U.S. soybean futures are expected to start firmer Monday as market participants fear farmers won't plant enough this spring to replenish supplies.
Traders and analysts predict soybeans for May delivery, the most-actively traded contract, will open 4 cents to 6 cents a bushel higher at the Chicago Board of Trade. In overnight electronic trading, the contract rose 6 cents, or 0.4%, to $13.68 1/2 a bushel.
Users of soybeans are nervous about supplies due to uncertainty about how many acres will be devoted to the oilseed this spring. Soybeans are expected to lose out on acres to corn as the grain looks more profitable to farmers.
An estimate issued Friday by private analytical firm Informa Economics for soybean plantings of 75.3 million acres was 3.5% below a recent government estimate and leaves "U.S. soy carryout intolerably tight," according to brokerage firm FCStone. Carryout, or supplies left over at the end of the crop's marketing year on Aug. 31, is projected to be down 7% from last year at the second lowest level in the past seven years.
Traders will "endorse" lower-than-expected acreage estimates, such as those issued by Informa, until the U.S. Department of Agriculture updates its planting projections March 31, FCStone said in a note. The firm warned clients that private estimates can deviate significantly from the government's projections.
Soybean users are uncertain about global supplies as recent rains have raised concerns about the size and quality of the crop being harvested in Brazil, the world's second largest export of the oilseed behind the U.S. Episodes of scattered thunderstorms may cause continued delays to the harvest in the north, while conditions look mostly favorable in southern areas, according to Telvent DTN, a private weather firm.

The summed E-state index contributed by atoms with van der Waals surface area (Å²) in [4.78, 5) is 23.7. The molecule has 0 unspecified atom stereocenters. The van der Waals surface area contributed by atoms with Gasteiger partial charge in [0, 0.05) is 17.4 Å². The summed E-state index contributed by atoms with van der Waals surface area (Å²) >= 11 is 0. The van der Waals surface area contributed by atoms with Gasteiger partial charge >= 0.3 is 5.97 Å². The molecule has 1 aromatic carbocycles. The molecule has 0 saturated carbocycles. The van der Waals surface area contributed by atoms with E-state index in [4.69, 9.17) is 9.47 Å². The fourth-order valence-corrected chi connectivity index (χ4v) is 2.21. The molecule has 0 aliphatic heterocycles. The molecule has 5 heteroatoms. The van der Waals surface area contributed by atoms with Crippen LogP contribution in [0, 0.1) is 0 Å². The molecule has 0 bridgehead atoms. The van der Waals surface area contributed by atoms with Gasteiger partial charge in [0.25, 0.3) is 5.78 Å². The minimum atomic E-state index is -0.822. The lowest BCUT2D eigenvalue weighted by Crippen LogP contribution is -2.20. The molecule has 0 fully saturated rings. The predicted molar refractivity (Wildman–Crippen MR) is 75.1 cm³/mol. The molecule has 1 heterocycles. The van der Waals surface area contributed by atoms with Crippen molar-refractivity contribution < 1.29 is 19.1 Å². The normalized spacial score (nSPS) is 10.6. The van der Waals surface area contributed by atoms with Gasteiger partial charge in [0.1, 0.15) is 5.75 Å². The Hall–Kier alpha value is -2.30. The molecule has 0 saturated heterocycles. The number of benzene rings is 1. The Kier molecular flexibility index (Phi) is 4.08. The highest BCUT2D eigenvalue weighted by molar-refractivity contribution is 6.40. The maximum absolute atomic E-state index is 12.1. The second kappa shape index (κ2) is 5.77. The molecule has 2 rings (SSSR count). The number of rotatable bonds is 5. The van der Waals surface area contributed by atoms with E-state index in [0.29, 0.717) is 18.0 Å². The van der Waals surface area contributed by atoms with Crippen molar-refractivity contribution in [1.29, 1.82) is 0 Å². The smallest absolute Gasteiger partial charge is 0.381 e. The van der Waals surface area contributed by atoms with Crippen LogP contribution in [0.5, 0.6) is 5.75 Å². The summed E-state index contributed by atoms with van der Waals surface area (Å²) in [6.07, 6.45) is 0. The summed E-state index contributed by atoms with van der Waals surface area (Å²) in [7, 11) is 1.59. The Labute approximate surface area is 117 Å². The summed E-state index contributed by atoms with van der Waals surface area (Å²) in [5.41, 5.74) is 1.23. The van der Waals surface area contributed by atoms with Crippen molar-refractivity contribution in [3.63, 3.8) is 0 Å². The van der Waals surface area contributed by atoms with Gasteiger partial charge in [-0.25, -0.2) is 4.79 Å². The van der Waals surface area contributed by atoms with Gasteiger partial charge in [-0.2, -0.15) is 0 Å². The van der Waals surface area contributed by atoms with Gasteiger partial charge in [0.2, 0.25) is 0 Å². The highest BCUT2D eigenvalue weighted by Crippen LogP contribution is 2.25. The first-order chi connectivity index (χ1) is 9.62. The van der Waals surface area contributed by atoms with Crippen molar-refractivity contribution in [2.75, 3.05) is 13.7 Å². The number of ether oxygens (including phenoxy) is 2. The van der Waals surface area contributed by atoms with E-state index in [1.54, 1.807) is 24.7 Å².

Farmers could end up planting more acres with soybeans in the U.S. if forecasts for wet weather play out as expected. The National Oceanic Atmospheric Administration's National Weather Service said last week that nearly half the country was at an elevated risk for flooding over the next few weeks due to melting snow.
Flooding is likely to delay or disrupt spring planting, which leads to larger soybean plantings, as the oilseed is sown later in the year than corn and spring wheat, according to Morgan Stanley. Flood-related planting delays will likely have little ultimate effect on yields, but "they could temper much needed corn acreage this spring," the firm said.
"We see the risk of flooding as comparatively bullish corn and wheat over soybeans, as a late planting usually benefits soybean acreage," according to the firm.
In other news, strength in crude oil futures should add strength to prices, as biodiesel is made from soybean oil, traders said. Weakness in the U.S. dollar adds support because it makes U.S. soybeans more attractive to foreign buyers, they said.